Pan Ross Work

Pan Ross Collage

Agriculture 1950-2000



Photograph source unknown





Above three photographs courtesy of Fraser Skinner

AGRICULTURE


A HALF-CENTURY OF CHANGE IN EASTER ROSS FARMING, 1950-2000

At the end of the Second World War arable farms in Easter Ross still worked horses to harrow, ridge, rake and cart hay, sheaves, and, in winter, feed straw, turnips and swedes to livestock, often using a cutter cart. Grass was cut for hay, gathered, coled (small stacks) in the field, turned and, when dry, carted to hay stacks; grain was cut and tied into sheaves by binder, stooked (approx. 6 pairs of sheaves placed at 45 degrees to one another) and then carted to round stacks thatched with wheat straw; potatoes were planted by hand in ridges, harvested by spinner, collected in baskets and unloaded onto long clamps (stores) at the side of the field, which were then protected from frost by covering with wheat straw and soil, later to be sized and dressed alongside, filled into cwt. sacks and carted to straw-lined, covered railway wagons at local sidings at Delny, Kildary, Nigg Station and Fearn. Horses were gradually being replaced by the little grey Ferguson, still to be seen working fifty years later on crofts in the west and islands, or lovingly restored by enthusiasts for display at antique motor shows. Heavier, more powerful, Fordson, David Brown and Case tractors were taking over from horses most of the ploughing and heavy work.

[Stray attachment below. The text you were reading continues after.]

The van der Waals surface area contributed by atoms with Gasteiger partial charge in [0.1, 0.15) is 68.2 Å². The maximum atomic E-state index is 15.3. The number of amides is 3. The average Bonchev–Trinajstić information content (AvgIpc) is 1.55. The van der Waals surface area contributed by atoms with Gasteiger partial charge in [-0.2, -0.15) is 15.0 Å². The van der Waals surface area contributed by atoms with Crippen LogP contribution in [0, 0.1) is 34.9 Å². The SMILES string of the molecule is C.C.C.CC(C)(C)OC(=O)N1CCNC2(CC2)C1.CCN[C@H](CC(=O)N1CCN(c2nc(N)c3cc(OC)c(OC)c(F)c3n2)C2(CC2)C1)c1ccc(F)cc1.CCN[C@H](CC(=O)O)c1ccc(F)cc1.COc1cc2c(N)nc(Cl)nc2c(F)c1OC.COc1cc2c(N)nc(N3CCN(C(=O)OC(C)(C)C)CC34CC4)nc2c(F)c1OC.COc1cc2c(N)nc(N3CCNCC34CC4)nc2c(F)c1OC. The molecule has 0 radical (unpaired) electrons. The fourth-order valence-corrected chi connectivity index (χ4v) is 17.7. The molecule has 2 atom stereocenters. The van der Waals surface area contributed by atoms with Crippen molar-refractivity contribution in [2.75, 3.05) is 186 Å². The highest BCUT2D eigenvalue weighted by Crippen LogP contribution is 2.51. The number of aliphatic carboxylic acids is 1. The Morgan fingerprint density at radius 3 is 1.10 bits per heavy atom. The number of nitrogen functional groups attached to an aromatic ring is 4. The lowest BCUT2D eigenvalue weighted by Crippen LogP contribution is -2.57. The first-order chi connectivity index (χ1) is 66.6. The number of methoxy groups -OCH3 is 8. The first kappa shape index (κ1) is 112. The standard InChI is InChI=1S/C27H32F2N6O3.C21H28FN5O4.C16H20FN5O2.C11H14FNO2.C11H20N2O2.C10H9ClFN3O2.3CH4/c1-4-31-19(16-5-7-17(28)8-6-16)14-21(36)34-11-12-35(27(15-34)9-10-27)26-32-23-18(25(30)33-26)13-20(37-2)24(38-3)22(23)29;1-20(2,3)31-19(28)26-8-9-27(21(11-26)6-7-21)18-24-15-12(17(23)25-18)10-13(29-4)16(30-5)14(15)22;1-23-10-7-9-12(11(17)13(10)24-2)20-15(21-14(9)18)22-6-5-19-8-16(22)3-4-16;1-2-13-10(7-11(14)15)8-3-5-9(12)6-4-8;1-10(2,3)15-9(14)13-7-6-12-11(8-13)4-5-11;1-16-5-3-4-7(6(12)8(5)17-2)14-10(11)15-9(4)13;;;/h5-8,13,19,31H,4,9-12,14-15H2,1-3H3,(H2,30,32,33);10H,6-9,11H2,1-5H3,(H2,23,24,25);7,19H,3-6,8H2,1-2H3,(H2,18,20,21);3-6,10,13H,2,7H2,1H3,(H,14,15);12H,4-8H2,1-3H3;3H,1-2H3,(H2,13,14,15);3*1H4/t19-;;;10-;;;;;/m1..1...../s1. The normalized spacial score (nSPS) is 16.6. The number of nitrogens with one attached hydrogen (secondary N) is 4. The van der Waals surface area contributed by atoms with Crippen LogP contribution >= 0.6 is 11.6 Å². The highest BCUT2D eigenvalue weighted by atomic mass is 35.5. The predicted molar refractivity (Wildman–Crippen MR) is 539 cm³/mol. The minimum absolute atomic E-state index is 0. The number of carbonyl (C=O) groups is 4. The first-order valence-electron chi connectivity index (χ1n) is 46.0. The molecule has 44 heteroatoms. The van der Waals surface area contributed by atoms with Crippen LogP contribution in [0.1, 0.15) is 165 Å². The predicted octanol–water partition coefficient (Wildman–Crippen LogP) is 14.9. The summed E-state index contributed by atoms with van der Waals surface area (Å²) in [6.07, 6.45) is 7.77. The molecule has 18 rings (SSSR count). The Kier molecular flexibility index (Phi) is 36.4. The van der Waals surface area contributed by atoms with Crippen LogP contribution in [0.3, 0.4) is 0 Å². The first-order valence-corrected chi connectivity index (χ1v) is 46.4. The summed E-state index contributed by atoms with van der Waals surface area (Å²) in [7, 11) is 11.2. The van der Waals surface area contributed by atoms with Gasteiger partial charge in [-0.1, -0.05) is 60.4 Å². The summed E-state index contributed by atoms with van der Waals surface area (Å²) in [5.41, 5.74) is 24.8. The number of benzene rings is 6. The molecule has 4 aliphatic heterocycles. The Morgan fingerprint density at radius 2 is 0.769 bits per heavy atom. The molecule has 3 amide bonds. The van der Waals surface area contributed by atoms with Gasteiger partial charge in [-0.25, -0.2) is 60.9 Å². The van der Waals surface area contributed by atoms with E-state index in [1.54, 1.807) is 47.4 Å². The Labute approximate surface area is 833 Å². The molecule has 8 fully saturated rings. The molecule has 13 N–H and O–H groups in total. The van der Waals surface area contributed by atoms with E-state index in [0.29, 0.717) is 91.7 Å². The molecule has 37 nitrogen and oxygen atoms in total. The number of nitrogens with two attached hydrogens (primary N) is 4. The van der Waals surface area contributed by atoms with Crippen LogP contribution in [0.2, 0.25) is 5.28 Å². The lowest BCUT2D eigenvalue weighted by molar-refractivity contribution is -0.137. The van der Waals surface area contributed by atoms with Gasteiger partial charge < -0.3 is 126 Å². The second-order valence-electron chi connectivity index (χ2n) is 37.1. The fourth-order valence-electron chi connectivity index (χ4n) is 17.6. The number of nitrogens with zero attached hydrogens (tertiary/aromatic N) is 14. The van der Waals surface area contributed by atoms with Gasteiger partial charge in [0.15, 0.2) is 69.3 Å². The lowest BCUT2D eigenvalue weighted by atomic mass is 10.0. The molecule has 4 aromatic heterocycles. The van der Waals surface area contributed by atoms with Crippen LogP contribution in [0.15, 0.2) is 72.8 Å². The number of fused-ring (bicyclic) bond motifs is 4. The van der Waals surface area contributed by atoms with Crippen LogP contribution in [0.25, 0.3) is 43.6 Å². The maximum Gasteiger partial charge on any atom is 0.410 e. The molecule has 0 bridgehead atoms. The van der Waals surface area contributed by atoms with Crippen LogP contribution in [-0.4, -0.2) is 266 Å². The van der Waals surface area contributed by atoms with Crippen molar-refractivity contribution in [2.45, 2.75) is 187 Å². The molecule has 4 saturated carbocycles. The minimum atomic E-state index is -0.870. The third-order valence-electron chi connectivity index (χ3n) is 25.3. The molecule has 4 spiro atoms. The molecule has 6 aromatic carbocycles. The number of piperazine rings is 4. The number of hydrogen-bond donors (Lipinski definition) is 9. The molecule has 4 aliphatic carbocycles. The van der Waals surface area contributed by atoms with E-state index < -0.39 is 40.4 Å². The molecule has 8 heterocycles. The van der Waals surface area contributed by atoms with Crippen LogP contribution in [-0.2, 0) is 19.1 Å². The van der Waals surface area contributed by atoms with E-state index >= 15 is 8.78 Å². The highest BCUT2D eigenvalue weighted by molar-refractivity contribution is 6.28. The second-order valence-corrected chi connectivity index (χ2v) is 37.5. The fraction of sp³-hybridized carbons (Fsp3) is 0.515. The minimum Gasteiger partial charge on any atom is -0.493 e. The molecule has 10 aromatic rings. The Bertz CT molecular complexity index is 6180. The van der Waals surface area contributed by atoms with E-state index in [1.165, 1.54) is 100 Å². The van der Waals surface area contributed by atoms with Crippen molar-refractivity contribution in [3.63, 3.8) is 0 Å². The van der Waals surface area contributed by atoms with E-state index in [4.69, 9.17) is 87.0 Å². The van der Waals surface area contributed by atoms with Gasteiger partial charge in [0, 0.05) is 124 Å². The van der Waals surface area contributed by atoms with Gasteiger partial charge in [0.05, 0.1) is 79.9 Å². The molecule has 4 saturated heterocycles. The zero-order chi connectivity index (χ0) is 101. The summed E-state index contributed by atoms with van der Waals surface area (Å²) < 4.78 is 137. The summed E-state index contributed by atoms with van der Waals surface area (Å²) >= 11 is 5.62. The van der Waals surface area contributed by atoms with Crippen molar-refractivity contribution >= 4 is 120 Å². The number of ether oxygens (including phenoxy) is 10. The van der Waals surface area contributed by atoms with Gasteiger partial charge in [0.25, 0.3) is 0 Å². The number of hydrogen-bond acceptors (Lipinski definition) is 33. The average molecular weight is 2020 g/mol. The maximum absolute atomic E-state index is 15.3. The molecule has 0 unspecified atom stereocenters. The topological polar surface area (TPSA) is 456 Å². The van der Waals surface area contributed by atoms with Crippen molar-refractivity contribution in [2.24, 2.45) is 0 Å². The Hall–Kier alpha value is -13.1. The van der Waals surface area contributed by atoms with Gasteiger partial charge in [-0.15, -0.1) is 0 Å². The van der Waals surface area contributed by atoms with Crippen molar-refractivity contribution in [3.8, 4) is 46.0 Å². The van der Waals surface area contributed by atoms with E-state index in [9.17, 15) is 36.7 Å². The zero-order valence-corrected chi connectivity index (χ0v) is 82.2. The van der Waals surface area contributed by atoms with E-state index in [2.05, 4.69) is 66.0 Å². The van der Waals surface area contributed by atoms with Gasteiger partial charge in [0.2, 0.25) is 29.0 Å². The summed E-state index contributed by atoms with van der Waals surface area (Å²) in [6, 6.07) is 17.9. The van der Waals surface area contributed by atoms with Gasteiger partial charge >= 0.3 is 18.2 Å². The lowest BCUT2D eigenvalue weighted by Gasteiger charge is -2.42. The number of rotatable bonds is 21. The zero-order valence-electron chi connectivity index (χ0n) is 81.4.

A typical low ground farm squad would consist of a grieve (manager), foreman, 4 ploughmen, 3 labourers, a cattleman and shepherd, each with a loon (young boy) to help, a gardener and a dairymaid/henwife. In addition to the regular farm squad, women, with numbers of children in the tattie holidays, worked casually at turnip hoeing and weeding, potato lifting and dressing the seed potatoes for which Easter Ross was famous. Most skilled workers occupied rent-free cottages, with single men living together in a bothy. Truly farming was labour intensive and the main employment of the region.

Even on the higher and hill ground there would still be a farm squad of five or six, with important social occasions when neighbours came to help with sheep gathering, dipping and clipping and, in the autumn when 'Mad Mollie', the travelling mill, visited to thresh the oats.

How days have changed: now the average arable farm is worked by the farmer and his family with, at the most, one or two employees. Much of the work is done by contracted labour. Grass is cut and made into silage in either clamp or large round bales wrapped in plastic, while grain is handled by vast combine harvesters rumbling up and down, unloading grain into tractor-towed trailers alongside and leaving rows of straw to be lifted and rolled into 4-cwt. round bales. Yellow fields of oilseed rape strain the eyes when in full flower. The potato crop is sown and harvested by machine and carted into ventilated and insulated sheds for dressing and despatch by lorry. Many of the farm cottages have been modernised and let to non-agricultural tenants. There is additional employment in the towns for skilled workers to service and maintain tractors, balers, combine- and potato-harvesters and other equipment that has replaced the farm worker. Farriers now service the numerous riding ponies that have replaced the heavy draft horses. Sadly, wild life has suffered from modern ways and, in particular, through earlier grass cutting, so that coveys of partridges, peewits and skylarks become rare, with only wild and rearer pheasants holding their own. Diversity of species has sadly reduced in the modern mechanised era.

[Author unknown]

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